Academics and intellectuals blame the rent-seeking state following the old development policies framed during the colonial period and weak political leadership without any clout in Delhi to receive central assistance. The quality of the state and political leadership in Odisha is not very different from its neighbouring states.

However, on one thing Odisha stands out is that there is clear lack of distribution of power among various social groups in the state due to upper castes' unchallenged domination of state politics since Independence. On the issue of caste politics, Odisha continues to be an enigma.

Odisha has one of the highest densities of adivasi population in the country as they form 23 per cent of the total population, concentrated in non-coastal areas. When Odisha's Dalit population (17 per cent) is included, the two categories constitute 40 per cent of the population and give Odisha the largest proportion of scheduled groups in the country, among the major states.

There are 62 adivasi communities and 93 dalit communities in the state. Thus, despite their numerical strength, neither adivasis nor Dalits in Odisha have emerged as an independent political force, and elites of these groups have been largely co-opted within existing upper-caste dominated power structures.

Odisha's OBC population is equally heterogeneous. Up to 200 different communities have been put in the OBC list. Unlike Yadavs, Kurmis and Koeris in Bihar and UP, Odisha's majority backward khandayat community has failed to mobilise as a political force demanding its rightful power share from the state.

Khandayats are divided in many sub-castes and some of them pretend to belong to higher castes and find it difficult to be bracketed within the backward category. The sub-caste division among khandayats has prevented them from being the 'Yadavs' of Odisha politics.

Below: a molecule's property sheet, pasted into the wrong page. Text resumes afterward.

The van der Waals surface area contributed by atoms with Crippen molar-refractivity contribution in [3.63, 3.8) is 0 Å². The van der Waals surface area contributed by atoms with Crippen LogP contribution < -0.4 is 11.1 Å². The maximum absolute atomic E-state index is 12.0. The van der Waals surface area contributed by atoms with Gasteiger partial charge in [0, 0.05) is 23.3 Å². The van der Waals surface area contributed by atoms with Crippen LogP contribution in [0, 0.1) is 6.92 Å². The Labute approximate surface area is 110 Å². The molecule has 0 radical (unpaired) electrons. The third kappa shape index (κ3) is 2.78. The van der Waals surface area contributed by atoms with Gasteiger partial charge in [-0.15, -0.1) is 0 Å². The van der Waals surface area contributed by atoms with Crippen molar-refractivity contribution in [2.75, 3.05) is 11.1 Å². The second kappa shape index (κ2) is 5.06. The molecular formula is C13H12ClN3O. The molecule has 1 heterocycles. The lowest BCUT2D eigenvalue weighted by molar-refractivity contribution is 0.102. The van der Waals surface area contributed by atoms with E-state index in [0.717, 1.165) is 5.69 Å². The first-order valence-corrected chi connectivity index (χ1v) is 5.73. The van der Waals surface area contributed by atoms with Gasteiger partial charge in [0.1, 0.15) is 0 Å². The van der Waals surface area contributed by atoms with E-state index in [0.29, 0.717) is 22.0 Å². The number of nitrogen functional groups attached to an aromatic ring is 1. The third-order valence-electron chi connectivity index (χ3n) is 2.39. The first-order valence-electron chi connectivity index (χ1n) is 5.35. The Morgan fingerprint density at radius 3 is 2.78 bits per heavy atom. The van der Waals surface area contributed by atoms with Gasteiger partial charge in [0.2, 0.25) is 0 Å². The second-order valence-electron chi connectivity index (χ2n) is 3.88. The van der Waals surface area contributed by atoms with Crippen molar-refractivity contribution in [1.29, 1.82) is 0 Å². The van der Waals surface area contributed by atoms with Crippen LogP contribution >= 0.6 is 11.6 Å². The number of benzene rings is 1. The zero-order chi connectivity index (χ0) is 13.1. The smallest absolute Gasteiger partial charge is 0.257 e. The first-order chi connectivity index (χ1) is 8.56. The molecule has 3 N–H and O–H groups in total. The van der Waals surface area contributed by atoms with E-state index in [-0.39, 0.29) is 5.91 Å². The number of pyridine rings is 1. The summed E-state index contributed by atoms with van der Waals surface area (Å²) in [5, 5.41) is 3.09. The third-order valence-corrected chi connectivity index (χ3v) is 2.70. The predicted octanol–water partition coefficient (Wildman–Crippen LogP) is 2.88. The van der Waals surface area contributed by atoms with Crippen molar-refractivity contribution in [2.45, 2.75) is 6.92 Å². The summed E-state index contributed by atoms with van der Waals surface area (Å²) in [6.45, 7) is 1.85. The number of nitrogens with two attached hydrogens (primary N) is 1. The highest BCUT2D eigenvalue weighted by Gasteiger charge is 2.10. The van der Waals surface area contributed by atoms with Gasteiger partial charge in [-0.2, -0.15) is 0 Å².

In the absence of political mobilisation of Dalits, adivasis and OBCs, upper caste control over political parties has remained unchallenged since the inception of the state, leading to lack of accountability of political leadership and continuing pathetic condition of development in the state.

Also read: 4 stories from India that will make humanity hang its head in shame

The upper caste political leadership has been neglecting the core agriculture sector for long. In recent decades, due to chronic poverty and unemployment, millions from socially under-privileged groups are migrating from Odisha to other parts of India.

Biju Patnaik in the 1960s and JB Patnaik in 1980 used industrialisation as a political slogan, but did not really do anything about it on the ground. For the last one-and-a-half decade, Naveen Patnaik is in power and his electoral success is due to his clean image and populist policies, but without any sincere effort to eradicate rural poverty and bring development to the state.

Odisha is yet to experience the political mobilisation process of Dalits, adivasis and OBCs as is going on in other parts of the country. In the absence of that, the upper caste-dominated state politics will continue to ignore them and their betterment.

To break the poverty trap of the large of section of its population, Odisha needs to join the rest of the country and see that the political elites of these under-privileged groups become critical actors in state politics.

Unless there is a serious challenge to the upper caste's tight grip on political power in the state, Odisha will keep providing shocking images a la Dana Majhi.

Last updated: August 29, 2016 | 18:21